Friday, November 19, 2010

Prosecutors Sued for Failing to Pay Money Owed to Common School Fund

Sorry I haven't posted anything the last few days. In tomorrow's Indianapolis Star (a short story was on line today) will be a story about the qui tam lawsuit we filed against 89 of the state's 90 prosecutors four months ago and that was unsealed today. We dismissed 11 county prosecutors who said, in response to open records requests, they had not done any civil forfeiture actions over the past few years.

A qui tam lawsuit basically is a taxpayer lawsuit to recover state money that was wrongly misappropriated or not paid that should have been paid to the state and was not.

Indiana has a civil forfeiture law which says that in a civil forfeiture action, the prosecutor can deduct law enforcement costs including attorney's fees, and the remainder is to be paid to the Common School Fund. In the last 2 years, the 92 counties in Indiana only paid $95,000 into the fund pursuant to the civil forfeiture fund. They kept all the rest of the money. In Marion County, approximately $1.6 million is netted in forfeiture every year (which estimate is probably is low as it doesn't appear to include private attorney, Greg Garrison's, cut), and the county hasn't turned over a dime to the Common School Fund and hasn't for many, many years. Marion County does not even try to figure law enforcement costs...they have a standard percentage that goes to law enforcement agencies and the prosecutor's office (or private attorney) on every case.

Only one prosecutor in the state, Wayne County Prosecutor Michael Shipman, diligently figures law enforcement costs on every case and regularly cuts a check to Common School Fund. On the 13 cases I looked at in Wayne County, law enforcement costs (including attorney's costs) averaged about 25% of the total. Wayne County turned over 75% of the money they collected in those 13 civil forfeiture cases to the Common School Fund.

Doing some complicated math calculations, I estimate that in a two year period, the state's prosecutors could have taken in $22 million plus in civil forfeiture funds. (Even that is a conservative estimate because some cases settle before trial and escape review.) By my calculations, during that two year period the Common School Fund should have received about $16.8 million in forfeiture funds. Instead the school fund received $95,000.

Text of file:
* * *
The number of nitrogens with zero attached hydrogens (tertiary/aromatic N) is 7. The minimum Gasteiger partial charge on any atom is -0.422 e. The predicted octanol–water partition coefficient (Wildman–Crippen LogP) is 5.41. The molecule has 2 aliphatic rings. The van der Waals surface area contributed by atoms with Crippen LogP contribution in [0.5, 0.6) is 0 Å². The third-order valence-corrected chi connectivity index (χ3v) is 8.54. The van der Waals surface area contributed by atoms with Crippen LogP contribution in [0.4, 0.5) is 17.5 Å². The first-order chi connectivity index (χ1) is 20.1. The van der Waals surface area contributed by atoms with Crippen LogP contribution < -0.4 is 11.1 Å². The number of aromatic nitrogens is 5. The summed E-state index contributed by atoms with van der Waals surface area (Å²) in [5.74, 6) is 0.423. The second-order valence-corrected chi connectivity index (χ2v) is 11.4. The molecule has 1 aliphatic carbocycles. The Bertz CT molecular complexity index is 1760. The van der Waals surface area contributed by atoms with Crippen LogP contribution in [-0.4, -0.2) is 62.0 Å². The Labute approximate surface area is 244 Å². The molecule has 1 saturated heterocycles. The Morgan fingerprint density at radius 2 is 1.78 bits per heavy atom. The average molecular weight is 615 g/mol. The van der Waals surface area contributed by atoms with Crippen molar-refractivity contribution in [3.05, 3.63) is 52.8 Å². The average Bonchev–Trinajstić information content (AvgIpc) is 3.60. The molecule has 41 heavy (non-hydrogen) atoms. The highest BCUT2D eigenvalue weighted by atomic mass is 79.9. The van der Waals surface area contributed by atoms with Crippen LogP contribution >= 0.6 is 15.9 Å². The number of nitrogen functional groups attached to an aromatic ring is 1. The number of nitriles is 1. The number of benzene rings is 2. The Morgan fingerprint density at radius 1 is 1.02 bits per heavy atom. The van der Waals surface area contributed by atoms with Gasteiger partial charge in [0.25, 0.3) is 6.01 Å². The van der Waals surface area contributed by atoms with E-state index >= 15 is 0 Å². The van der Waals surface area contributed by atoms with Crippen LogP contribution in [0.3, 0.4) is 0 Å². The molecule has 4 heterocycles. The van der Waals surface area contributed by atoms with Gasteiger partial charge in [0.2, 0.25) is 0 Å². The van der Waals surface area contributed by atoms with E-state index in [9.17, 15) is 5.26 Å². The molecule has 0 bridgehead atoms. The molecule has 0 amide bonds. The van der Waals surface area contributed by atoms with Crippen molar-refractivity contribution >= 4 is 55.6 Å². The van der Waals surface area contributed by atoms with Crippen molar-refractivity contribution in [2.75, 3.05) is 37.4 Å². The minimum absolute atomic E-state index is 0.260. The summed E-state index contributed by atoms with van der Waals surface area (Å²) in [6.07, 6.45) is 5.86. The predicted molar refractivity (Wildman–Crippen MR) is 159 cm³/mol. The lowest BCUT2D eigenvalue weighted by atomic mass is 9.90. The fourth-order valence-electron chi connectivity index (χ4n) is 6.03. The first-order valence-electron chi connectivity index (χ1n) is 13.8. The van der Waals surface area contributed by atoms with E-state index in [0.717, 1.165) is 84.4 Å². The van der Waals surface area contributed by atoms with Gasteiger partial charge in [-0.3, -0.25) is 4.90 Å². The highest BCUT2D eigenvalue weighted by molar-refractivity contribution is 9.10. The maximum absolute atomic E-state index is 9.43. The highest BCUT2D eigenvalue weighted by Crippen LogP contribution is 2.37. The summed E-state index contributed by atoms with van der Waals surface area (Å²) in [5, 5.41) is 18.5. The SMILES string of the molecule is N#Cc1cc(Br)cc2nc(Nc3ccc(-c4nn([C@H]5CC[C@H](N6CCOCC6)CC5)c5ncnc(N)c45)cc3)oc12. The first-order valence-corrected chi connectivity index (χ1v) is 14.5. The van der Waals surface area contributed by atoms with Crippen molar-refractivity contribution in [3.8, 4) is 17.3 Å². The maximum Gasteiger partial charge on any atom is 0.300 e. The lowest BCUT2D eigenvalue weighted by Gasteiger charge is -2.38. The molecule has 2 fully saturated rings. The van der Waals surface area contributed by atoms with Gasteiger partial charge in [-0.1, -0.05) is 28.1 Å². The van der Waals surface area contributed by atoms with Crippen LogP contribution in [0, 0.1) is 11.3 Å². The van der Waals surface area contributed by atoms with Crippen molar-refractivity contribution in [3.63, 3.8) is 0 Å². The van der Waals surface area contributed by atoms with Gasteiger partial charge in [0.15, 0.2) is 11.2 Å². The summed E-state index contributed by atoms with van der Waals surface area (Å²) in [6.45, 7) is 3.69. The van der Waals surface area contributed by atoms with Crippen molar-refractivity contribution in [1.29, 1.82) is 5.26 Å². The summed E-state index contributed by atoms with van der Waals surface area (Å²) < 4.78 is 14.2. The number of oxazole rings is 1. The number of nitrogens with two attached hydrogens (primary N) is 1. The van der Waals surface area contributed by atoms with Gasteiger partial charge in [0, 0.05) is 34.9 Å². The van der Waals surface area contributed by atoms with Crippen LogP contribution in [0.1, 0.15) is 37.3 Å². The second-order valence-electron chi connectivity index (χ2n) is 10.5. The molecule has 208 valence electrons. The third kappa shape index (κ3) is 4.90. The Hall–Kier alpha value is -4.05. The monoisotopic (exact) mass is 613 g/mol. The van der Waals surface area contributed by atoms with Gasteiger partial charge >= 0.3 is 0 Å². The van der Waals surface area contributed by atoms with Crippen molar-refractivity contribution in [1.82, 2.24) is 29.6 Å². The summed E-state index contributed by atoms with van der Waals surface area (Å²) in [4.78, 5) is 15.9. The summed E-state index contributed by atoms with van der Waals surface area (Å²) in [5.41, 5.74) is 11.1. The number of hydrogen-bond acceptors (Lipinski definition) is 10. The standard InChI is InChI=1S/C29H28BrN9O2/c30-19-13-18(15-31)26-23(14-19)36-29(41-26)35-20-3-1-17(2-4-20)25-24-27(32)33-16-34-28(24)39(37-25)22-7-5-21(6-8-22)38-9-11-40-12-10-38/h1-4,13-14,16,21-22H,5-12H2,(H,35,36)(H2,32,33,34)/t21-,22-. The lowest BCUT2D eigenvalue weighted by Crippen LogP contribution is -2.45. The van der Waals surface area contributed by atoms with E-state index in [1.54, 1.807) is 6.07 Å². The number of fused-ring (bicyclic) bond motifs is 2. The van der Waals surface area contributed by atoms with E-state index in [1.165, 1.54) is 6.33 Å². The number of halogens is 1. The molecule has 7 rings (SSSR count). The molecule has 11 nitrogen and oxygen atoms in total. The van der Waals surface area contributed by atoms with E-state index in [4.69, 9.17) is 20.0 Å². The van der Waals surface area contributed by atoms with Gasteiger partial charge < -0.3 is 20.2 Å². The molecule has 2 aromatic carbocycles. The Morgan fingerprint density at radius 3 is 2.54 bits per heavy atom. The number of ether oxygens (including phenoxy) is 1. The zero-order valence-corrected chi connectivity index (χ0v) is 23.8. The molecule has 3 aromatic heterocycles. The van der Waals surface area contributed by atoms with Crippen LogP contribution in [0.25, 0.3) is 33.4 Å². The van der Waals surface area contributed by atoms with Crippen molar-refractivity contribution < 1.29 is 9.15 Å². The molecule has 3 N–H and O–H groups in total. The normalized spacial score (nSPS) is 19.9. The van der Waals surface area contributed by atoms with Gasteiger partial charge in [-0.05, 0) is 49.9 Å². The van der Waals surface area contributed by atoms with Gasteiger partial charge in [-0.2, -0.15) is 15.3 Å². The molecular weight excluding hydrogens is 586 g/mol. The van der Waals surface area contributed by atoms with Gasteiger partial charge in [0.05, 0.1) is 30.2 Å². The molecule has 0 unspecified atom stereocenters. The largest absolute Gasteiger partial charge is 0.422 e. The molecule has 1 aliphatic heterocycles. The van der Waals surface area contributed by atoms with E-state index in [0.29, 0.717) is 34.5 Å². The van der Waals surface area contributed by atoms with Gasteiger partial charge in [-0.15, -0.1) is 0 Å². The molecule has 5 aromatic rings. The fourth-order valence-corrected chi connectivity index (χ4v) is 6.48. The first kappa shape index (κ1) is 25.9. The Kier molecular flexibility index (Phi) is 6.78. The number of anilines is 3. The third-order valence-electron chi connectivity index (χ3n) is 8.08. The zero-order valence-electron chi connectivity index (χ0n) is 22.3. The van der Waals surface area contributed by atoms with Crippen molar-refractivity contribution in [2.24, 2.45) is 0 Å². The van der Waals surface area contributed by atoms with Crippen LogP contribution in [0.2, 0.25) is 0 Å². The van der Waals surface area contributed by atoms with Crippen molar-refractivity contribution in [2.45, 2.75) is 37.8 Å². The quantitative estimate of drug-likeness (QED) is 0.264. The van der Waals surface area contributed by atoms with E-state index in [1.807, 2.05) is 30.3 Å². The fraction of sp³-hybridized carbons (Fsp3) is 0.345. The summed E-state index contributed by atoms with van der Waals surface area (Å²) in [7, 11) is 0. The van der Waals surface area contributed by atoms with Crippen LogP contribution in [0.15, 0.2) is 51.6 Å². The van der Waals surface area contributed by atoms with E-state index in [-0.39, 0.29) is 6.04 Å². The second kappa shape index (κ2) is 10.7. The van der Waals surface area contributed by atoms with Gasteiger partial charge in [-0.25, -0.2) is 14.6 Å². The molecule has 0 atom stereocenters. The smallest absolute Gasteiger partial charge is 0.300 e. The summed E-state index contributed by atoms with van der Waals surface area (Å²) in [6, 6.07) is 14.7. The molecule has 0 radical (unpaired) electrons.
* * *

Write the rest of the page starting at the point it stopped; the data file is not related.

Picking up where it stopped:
Regardless of how this case comes out, hopefully all the attention on the problems in Indiana's civil forfeiture law will bring some much need changes to that law.


Carlos F. Lam said...

Indiana's civil forfeiture law is pretty weird. I don't particularly like the concept of civil forfeiture as a matter of public policy because of the perverse incentives it creates. Of course, civil forfeiture is merely a symptom of our greater problem: the so-called War on Drugs and the scramble for financial resources that it has created among government agencies.

Unknown said...

Out of curiosity, which counties are not being sued?

Paul K. Ogden said...

Bob, we didn't sue Wayne as they are the only county in the state using civil forfeiture and which is following the law.

Responses to open records requests caused us to dismiss 11 more that said they haven't done civil forfeiture in years:

William Weist (Benton County Prosecutor), Kevin Basey (Blackford County Prosecutor), Jeremy Mull (Clark County Prosecutor), Cheryl Hillenburg (Crawford County Prosecutor), Dennis Byrd (Harrison County Prosecutor), Robert Clamme (Jay County Prosecutor), Gary L. Smith (Jennings County Prosecutor), David Holmes (Marshall County Prosecutor), Kelly Minton (Orange County Prosecutor), David Daly (Randolph County Prosecutor), and Jay Rich (Tipton County Prosecutor).

We will undoubtedly be dismissing some more - not because they gave money to the common school fund as required by law - but because they didn't do civil forfeiture.

Cato said...

You're a real hero, Paul.

Run for Mayor.

Unknown said...

Thank you for the information.

It will be interesting to follow.

Anonymous said...

The recent election for Newton Co. prosecutor pitted a chief deputy against a newcomer. The chief deputy bragged in his campaign literature about the large sums his office had confiscated and distributed to local law enforcement, and he promised more efficient administration of such money.

He lost, but I got the impression it was several hundred thousand dollars, an eye-opening amount for a small rural county without a lot of crime.